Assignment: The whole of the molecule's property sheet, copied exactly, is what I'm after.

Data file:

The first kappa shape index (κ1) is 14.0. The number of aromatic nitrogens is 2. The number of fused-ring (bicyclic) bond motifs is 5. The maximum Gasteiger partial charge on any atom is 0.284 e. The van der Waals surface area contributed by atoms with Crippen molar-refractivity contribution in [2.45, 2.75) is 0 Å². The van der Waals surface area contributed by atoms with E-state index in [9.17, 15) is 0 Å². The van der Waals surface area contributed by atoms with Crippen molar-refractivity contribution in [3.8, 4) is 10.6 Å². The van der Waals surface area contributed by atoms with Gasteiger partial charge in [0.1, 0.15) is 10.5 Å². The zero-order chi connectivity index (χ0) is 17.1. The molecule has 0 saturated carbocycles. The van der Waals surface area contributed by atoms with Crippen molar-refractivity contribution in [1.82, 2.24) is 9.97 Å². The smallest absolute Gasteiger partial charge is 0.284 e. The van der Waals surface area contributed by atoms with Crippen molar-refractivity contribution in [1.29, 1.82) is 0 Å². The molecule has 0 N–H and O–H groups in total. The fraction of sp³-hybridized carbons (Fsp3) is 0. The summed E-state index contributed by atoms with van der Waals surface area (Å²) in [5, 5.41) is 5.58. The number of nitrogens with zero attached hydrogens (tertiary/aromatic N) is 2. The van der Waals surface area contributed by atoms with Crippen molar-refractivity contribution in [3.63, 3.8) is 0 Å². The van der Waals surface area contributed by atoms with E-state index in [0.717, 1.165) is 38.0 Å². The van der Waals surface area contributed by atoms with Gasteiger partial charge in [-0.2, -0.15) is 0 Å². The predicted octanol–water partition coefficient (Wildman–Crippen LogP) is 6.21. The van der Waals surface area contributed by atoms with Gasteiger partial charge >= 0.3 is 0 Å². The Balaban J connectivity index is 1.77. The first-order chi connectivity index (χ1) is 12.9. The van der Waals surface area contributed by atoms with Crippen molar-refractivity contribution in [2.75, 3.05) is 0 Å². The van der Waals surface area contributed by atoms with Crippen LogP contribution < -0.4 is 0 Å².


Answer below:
The first kappa shape index (κ1) is 14.0. The number of aromatic nitrogens is 2. The number of fused-ring (bicyclic) bond motifs is 5. The maximum Gasteiger partial charge on any atom is 0.284 e. The van der Waals surface area contributed by atoms with Crippen molar-refractivity contribution in [2.45, 2.75) is 0 Å². The van der Waals surface area contributed by atoms with E-state index in [9.17, 15) is 0 Å². The van der Waals surface area contributed by atoms with Crippen molar-refractivity contribution in [3.8, 4) is 10.6 Å². The van der Waals surface area contributed by atoms with Gasteiger partial charge in [0.1, 0.15) is 10.5 Å². The zero-order chi connectivity index (χ0) is 17.1. The molecule has 0 saturated carbocycles. The van der Waals surface area contributed by atoms with Crippen molar-refractivity contribution in [1.82, 2.24) is 9.97 Å². The smallest absolute Gasteiger partial charge is 0.284 e. The van der Waals surface area contributed by atoms with Crippen molar-refractivity contribution in [1.29, 1.82) is 0 Å². The molecule has 0 N–H and O–H groups in total. The fraction of sp³-hybridized carbons (Fsp3) is 0. The summed E-state index contributed by atoms with van der Waals surface area (Å²) in [5, 5.41) is 5.58. The number of nitrogens with zero attached hydrogens (tertiary/aromatic N) is 2. The van der Waals surface area contributed by atoms with Crippen molar-refractivity contribution in [3.63, 3.8) is 0 Å². The van der Waals surface area contributed by atoms with E-state index in [0.717, 1.165) is 38.0 Å². The van der Waals surface area contributed by atoms with Gasteiger partial charge in [-0.2, -0.15) is 0 Å². The predicted octanol–water partition coefficient (Wildman–Crippen LogP) is 6.21. The van der Waals surface area contributed by atoms with Gasteiger partial charge >= 0.3 is 0 Å². The Balaban J connectivity index is 1.77. The first-order chi connectivity index (χ1) is 12.9. The van der Waals surface area contributed by atoms with Crippen molar-refractivity contribution in [2.75, 3.05) is 0 Å². The van der Waals surface area contributed by atoms with Crippen LogP contribution < -0.4 is 0 Å².